I was made to think by part of a comment here by Bud Press. Bud listed a number of what he called “serious problems” with the teaching in Todd Bentley’s book The Reality of the Supernatural World (which I haven’t read) including this one:
– Jesus’ act of redemption was not completed on the cross, but when he ascended into heaven.
Now why does Bud consider this a problem? I know that it is a commonplace in certain strands of evangelicalism to refer to Jesus’ finished work on the cross. And his final word before he died, as recorded by John, tetelestai “It is finished!” (19:30) is often understood as a triumphant declaration that Jesus has finished his work. But is this understanding correct?
The word tetelestai in itself, introduced simply by eipen “he said”, does not necessarily imply anything triumphant. Indeed it can equally be interpreted as a dying man’s cry of despair, John’s equivalent of the words “My God, my God, why have you forsaken me?” recorded by Matthew (27:46) and Mark (15:34), but not by Luke (who has “Father, into your hands I commit my spirit”, 23:46) or John. The interpretation of tetelestai as a shout of triumph is based not on the word itself but on a broadly based theological understanding of Jesus’ work.
But does this broader theological understanding in fact support the concept that Jesus’ work was finished, completed, with his death on the cross? I think not. While much evangelical theology has relegated Jesus’ resurrection and ascension to being not much more than an afterthought in God’s plan, these subsequent events have always been given much greater importance in many strands of theology, especially in Eastern Orthodoxy where they tend to be given more emphasis than the cross.
There are certainly some aspects of Jesus’ work which are specifically linked to the cross alone and so were complete at Jesus’ death. This would include his sacrifice and satisfaction for sins, according to the substitution and satisfaction model of the atonement. On the rather different model presumed by Bud’s (or was it Todd’s?) use of the word “redemption”, that of slaves being bought and given their freedom, the price of this redemption was already paid on the cross. So in a rather narrow sense I might be able to agree with Bud’s implicit position that Jesus’ act of redemption was completed on the cross.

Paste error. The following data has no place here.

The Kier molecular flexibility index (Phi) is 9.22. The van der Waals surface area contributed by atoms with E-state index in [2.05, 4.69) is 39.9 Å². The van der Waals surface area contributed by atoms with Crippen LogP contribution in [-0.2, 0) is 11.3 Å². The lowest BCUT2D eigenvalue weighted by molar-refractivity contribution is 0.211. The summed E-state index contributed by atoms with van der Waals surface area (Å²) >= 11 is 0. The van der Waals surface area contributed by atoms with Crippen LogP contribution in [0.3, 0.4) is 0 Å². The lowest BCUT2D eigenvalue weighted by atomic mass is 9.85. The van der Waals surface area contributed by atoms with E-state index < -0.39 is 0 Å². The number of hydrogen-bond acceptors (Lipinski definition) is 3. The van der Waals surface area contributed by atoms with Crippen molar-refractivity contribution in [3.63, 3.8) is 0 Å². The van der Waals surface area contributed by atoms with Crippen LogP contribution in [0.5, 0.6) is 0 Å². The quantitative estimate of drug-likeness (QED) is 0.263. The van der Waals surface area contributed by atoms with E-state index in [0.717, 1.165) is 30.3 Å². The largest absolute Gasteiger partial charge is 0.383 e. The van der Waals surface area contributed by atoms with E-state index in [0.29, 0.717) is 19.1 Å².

But there are other important senses in which Jesus’ work could not be completed without the subsequent resurrection and ascension. Concerning the resurrection, Paul writes to the Corinthians:
if Christ has not been raised, your faith is futile; you are still in your sins. 18 Then those also who have fallen asleep in Christ are lost.
1 Corinthians 15:17-18 (TNIV)
So, although in principle sins had been dealt with on the cross, it took the resurrection to apply the benefits of the cross to individual believers, so that they would not remain in their sins and be lost when they die, but be forgiven and attain eternal life.
As for the ascension, this may not be essential for believers’ salvation, but it does seem to be essential for the Christian life. For, in ways which I do not claim to understand, it was necessary for Jesus to ascend back to his Father before the Holy Spirit could be poured out fully on humanity, as happened on the Day of Pentecost just days after Jesus ascended. Before he died he had said:
But very truly I tell you, it is for your good that I am going away. Unless I go away, the Advocate will not come to you; but if I go, I will send him to you.
John 16:7 (TNIV)
And Paul wrote, quoting Psalm 68:18:
But to each one of us grace has been given as Christ apportioned it. 8 This is why it says:
“When he ascended on high,
he took many captives
and gave gifts to his people.”
… 11 So Christ himself gave the apostles, the prophets, the evangelists, the pastors and teachers, …
Ephesians 4:7-8,11 (TNIV)
So, if Jesus had not ascended, it might have been possible for individuals to be saved, but they would not have received the power and gifting to bring others to that salvation and to come together as a community, to live as God’s people in the world.
So I must conclude that Todd Bentley (as reported by Bud Press) is right to teach that the work of Jesus, his “act of redemption” in the full sense of the word as redeeming for himself a people for his own possession (Ephesians 1:14), “was not completed on the cross, but when he ascended into heaven.”